Festivals play an important part in British Hindu children’s
awareness of their religious tradition. They participate in the
celebrations and enjoy the special food or drink associated with
particular festivals. Their memories are particularly vivid if
they are lucky enough to have celebrated a festival in India while
visiting relatives there. They often see Indian festival celebrations
on videos of Indian films.
Many teachers know of Divali and some know that for their Gujarati
Hindu pupils there is a nine night festival of dancing and singing
to the goddess that begins one month before Divali. This is Navratri,
known in Gujarati as Norta. Of other Hindu festivals teachers
often remain unaware. This is partly because the dates, according
to the Gregorian calendar, vary each year. Also, as English words
do not exist for the festivals’ distinctive features, children
find it hard to talk in school about the celebrations. Many Hindu
children are themselves familiar with only a few festivals.
Teachers who are aware of Divali tend to regard it simply as
a festival of lights and to mark it in school by telling the story
of Rama’s defeat of Ravana. This in fact telescopes the Ramlila
(acted in North India during Navratri) and Divali into one. It
also overlooks the many regional variations and other aspects
of the festival, in particular the worship of Lakshmi, goddess
of wealth. The children of Gujarati shopkeepers in Britain know
that Divali is the time when new account books are begun. These
ledgers are ceremonially blessed in the temple. When talking about
Divali children mention the fireworks, presents, lights, hospitality
and worship in the domestic shrine among many other features.
One of the most widely celebrated Hindu festivals falls in the
summer holidays so escaping the notice of teachers who might otherwise
spot the decorative threads tied around boys’ right wrists. This
is the festival of Raksha Bandhan and the colourful decorations
are ‘rakhis’. These can be simple red threads but are usually
far more ornate, like flowers made of plastic, sequins, velvet
or tinsel and they sometimes incorporate Hindu motifs such as
the swastika. Early on Raksha Bandhan Day (the day of the full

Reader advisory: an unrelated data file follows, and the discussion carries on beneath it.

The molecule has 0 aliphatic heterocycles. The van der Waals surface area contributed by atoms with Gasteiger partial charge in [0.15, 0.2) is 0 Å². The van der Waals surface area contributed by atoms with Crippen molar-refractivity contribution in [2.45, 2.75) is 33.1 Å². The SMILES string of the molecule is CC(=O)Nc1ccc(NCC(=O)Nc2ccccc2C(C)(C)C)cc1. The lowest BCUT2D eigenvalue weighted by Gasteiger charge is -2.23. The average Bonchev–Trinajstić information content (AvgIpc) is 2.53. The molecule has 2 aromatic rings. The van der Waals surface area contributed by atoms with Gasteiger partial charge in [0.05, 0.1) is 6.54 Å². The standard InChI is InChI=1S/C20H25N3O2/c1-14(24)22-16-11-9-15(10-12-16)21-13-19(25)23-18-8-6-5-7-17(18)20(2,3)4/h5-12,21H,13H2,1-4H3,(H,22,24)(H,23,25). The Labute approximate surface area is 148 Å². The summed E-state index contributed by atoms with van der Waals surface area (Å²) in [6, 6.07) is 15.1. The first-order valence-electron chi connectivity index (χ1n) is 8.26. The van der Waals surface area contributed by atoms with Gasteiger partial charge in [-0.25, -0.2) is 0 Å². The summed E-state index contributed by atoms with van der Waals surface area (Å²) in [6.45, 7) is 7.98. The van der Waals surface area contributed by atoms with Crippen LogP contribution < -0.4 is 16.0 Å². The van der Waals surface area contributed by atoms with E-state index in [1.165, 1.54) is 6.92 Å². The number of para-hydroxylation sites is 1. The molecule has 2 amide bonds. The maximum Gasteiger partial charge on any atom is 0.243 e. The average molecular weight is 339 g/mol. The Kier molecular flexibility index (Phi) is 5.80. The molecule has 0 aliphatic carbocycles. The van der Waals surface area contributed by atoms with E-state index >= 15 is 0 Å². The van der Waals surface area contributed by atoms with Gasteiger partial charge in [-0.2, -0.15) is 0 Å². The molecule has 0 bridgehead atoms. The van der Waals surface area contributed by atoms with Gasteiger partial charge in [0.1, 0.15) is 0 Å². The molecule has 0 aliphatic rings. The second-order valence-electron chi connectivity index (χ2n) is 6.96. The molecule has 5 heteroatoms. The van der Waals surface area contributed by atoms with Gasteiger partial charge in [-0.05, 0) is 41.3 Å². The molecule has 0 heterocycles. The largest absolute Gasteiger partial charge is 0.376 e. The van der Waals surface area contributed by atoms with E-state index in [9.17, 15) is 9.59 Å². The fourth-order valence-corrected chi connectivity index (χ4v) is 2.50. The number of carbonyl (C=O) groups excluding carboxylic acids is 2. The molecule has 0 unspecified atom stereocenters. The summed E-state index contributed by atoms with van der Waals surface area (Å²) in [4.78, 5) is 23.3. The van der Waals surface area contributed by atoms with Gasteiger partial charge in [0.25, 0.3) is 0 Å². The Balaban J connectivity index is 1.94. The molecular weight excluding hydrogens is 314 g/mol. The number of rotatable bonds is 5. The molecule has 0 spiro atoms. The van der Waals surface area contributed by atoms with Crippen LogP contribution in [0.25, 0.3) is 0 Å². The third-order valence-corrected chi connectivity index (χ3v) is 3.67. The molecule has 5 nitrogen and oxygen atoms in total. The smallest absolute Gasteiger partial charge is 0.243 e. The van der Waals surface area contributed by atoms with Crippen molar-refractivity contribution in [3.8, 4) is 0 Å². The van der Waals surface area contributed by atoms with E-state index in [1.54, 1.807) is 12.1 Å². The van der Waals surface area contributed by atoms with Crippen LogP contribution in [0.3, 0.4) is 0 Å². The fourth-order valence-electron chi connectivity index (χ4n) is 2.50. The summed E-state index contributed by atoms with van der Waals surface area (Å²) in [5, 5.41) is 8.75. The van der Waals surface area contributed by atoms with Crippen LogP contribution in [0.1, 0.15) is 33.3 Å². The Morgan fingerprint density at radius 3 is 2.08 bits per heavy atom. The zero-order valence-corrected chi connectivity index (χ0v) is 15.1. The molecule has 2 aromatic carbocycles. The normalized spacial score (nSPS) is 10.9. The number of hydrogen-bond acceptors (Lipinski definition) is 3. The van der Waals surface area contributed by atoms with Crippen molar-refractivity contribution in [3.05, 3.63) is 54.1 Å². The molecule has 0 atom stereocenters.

moon in Shravan, the North Indian Hindu lunar calendar month roughly
corresponding to August) girls tie a rakhi on their brothers and
male cousins. In return the boys offer them money. During this
very simple ceremony at home the girls mark the boys’ foreheads
with red powder (kumkum) and uncooked rice grains. They put a
traditional sweetmeat in the boys’ mouths. Raksha Bandhan expresses
the love between brother and sister and the brother’s duty to
care for his sister. In Hindu families Cousins are regarded as
brothers. Raksha Bandhan is a good example of how once a year
particular family roles and relationships are symbolically demonstrated
Of Britain’s estimated 350,000 Hindus 70% are of Gujarati origin,
15% are Punjabi and the remaining families have come from Bengal,
Maharashtra, Uttar Pradesh and other states of India. Although
Divali is celebrated by people from all these areas there are
regional differences. Some other festivals are celebrated mainly
or solely in certain regions — for instance Ganapati Puja is a
supremely Maharashtrjan occasion. Festivals on the same day may
have different names in different states. For example the day
celebrated as Lohri in Punjab is Pongal in Tamil Nadu and the
celebrations are very different. Similar customs and foods may
in different communities be linked with different festivals.
For example in India and Britain both Gujaratis and Punjabis
celebrate the birth of babies born during the previous twelve
months and wish to safeguard them against evil. Punjabis do this
on the evening of the Lohri festival which falls almost always
on 13th January as it is a solar not a lunar date. Peanuts and
hard round sweets~ made of raw sugar coated with sesame seeds
are shared after some have been sprinkled on the fire. For Gujaratis
the corresponding festival is Holi (this coincides with the full
moon of the spring month of Phalgun) when they roast coconuts
in the bonfire. In both cases babies are carried around the fire
as a way of protecting and blessing them. The dominant feature
of Holi in India is the throwing of coloured powder and squirting
of liquid colours over everyone else regardless of social barriers.
To quote one boy who does not celebrate in England but has played
Holi in India:
“You just go round the street, you have to wear white, so
you get all coloured. You get these kind of sticks (syringes)
and put the powder in and put water in and squirt at everyone
. . . red, blue and green”.
In Britain Holi is a more subdued affair, an example of how Hindus
adapt their cultural traditions to the British context. But there
can be other unexpected excitements as a Gujarati Brahmin boy
“Last year when we went the Fire Brigade came. Some people
thought there was a fire”.
Children are sometimes conversant with the mythological origins
of festivals as well as the contemporary style of celebration.